The Meat Cake Bible
Dame Darcy’s world is not our own, and yet it seems so damn familiar–a bizarre, surreal landscape where she rules supreme, simultaneously being a Victorian-inspired mermaid, witch, and damsel. She established this world via the many illustrated stories featured in her zine, Meat Cake, which ran for seventeen issues over fifteen years. Fantagraphics has compiled all of the series in The Meat Cake Bible, a gorgeously designed hardcover book that serves as a portal to this world.
The world of Meat Cake is not one that can be fully digested in one sitting, nor can it be easily described in a review. Though a fan of the series, it wasn’t until this collection came along that I realized just how dense and intense the trip into Darcy’s world can be. It’s one full of all sorts of interesting characters, such as the Pig Latin-speaking pig (reminiscent of the Halas and Batchelor Animal Farm adaptation), Stregapez, a woman who speaks via Pez-like tablets that issue forth from her throat, Friend The Girl, and a narcissistic shellfish named Scampi. Along the way one also finds men with evil intent, damsels in distress, ingenues with secrets, orphans, and lots and lots of dark corners of the world.
Melodrama—always a feature of Gothic writing—is par for the course, and Darcy’s illustrative style is wonderfully melodramatic. She achieves this not just from the plots of her stories, but also from drawings that often seem cluttered, cramped, and too compact to read. For those not familiar with her work, it can seem quite off-putting and difficult. As the series developed, her style became cleaner, but the more clear style never came at the expense of her storytelling; the later stories are just as intense as her earliest, if not more so.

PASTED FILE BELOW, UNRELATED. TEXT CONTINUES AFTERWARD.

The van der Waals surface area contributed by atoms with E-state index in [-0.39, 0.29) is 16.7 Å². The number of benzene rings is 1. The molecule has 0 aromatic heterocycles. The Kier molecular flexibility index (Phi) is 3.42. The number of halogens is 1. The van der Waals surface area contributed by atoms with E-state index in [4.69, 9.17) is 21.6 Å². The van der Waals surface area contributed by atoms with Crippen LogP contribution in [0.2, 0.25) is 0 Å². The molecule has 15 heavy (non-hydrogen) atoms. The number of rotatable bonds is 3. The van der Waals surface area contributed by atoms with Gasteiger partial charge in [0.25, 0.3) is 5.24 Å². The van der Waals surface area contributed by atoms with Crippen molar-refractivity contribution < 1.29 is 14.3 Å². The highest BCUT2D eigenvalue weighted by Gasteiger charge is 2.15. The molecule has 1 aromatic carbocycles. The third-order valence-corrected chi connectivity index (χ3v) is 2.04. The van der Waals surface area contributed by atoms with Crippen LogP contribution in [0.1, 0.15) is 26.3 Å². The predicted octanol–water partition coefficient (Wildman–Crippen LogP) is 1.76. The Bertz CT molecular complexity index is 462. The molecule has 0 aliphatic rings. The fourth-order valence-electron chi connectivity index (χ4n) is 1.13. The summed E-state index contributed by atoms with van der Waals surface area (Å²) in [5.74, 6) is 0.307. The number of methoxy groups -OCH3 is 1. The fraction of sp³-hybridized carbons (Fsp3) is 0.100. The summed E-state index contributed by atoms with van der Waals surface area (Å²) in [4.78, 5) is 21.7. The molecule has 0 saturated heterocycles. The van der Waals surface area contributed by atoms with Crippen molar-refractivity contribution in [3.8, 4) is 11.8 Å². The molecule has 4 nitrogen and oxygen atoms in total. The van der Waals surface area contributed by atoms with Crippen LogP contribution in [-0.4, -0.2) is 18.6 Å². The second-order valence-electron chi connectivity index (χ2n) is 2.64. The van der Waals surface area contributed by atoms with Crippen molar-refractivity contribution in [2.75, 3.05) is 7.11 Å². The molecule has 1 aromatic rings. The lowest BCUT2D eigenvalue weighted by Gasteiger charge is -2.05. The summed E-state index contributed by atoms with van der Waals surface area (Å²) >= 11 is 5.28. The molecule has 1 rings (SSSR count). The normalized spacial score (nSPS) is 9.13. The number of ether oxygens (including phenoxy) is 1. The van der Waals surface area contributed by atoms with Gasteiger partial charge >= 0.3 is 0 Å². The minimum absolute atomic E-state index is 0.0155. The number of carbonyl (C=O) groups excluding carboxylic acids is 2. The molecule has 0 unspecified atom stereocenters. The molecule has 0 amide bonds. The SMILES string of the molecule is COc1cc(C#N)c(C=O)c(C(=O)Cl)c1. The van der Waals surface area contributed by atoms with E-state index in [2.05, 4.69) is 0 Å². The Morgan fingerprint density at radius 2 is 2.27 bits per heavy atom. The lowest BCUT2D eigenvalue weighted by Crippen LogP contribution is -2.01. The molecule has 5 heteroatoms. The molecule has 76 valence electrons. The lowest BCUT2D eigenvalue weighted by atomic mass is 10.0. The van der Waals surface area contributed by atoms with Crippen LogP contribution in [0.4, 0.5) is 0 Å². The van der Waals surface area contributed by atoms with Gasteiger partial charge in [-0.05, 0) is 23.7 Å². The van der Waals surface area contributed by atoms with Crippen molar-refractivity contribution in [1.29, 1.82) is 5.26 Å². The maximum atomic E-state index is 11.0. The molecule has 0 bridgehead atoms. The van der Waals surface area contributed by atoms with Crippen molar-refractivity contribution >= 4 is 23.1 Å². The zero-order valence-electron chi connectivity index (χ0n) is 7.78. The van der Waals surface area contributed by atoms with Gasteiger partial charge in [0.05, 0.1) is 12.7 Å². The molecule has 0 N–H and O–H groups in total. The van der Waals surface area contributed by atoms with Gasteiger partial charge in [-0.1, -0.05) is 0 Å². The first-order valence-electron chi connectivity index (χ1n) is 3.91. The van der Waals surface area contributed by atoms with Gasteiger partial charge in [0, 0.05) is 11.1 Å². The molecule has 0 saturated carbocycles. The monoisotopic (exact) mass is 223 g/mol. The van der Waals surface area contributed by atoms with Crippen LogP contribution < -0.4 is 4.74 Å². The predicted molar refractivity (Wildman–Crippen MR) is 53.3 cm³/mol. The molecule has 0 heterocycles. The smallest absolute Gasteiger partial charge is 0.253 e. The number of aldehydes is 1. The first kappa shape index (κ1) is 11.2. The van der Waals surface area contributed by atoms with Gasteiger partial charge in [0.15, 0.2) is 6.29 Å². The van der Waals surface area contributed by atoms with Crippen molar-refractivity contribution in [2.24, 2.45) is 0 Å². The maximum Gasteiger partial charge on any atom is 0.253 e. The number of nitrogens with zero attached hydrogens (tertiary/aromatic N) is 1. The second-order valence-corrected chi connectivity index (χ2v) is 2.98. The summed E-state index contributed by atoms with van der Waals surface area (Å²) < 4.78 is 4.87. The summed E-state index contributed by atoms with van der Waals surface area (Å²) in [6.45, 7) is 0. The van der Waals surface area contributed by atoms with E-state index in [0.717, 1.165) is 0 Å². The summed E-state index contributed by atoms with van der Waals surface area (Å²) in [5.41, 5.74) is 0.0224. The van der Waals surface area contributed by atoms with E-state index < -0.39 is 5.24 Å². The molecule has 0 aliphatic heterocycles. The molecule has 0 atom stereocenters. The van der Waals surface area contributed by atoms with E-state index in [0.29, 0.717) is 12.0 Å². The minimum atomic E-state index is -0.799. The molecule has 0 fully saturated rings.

Although a fantasy land, there’s something intensely personal and attractive about the world of Meat Cake, characteristics that makes Dame Darcy’s stories quite palpable. Moments of levity, such as when she offers up a test to see if your doll is possessed, or the story of her double-egg yolk spell, are lighter moments, but tempered with the heavier fare, makes it all feel quite real. Personal touches, such as her movie reviews and tour diaries, as well as interpretation of classic stories and bluegrass songs, help to tether Meat Cake back to the tangible world we inhabit, while firmly establishing Darcy within the annals of the literature Meat Cake admires. Thus, one walks away feeling as if they’ve experienced something quite anachronistic—and Meat Cake most certainly is an anachronism.
Meat Cake isn’t for everyone; it is complex, sophisticated literature that quickly established itself as demanding patience of its readers, yet rewarding for those who could appreciate and keep up with Dame Darcy’s style. As the Meat Cake world ages, it rewards the reader with a land that is truly unique and compelling, and though Darcy shut the doors to Meat Cake, this collection of curiosities satisfies and intrigues the reader; even after twenty years, I still find myself attracted and confounded by Darcy’s strange, bizarre, and compelling weird world.
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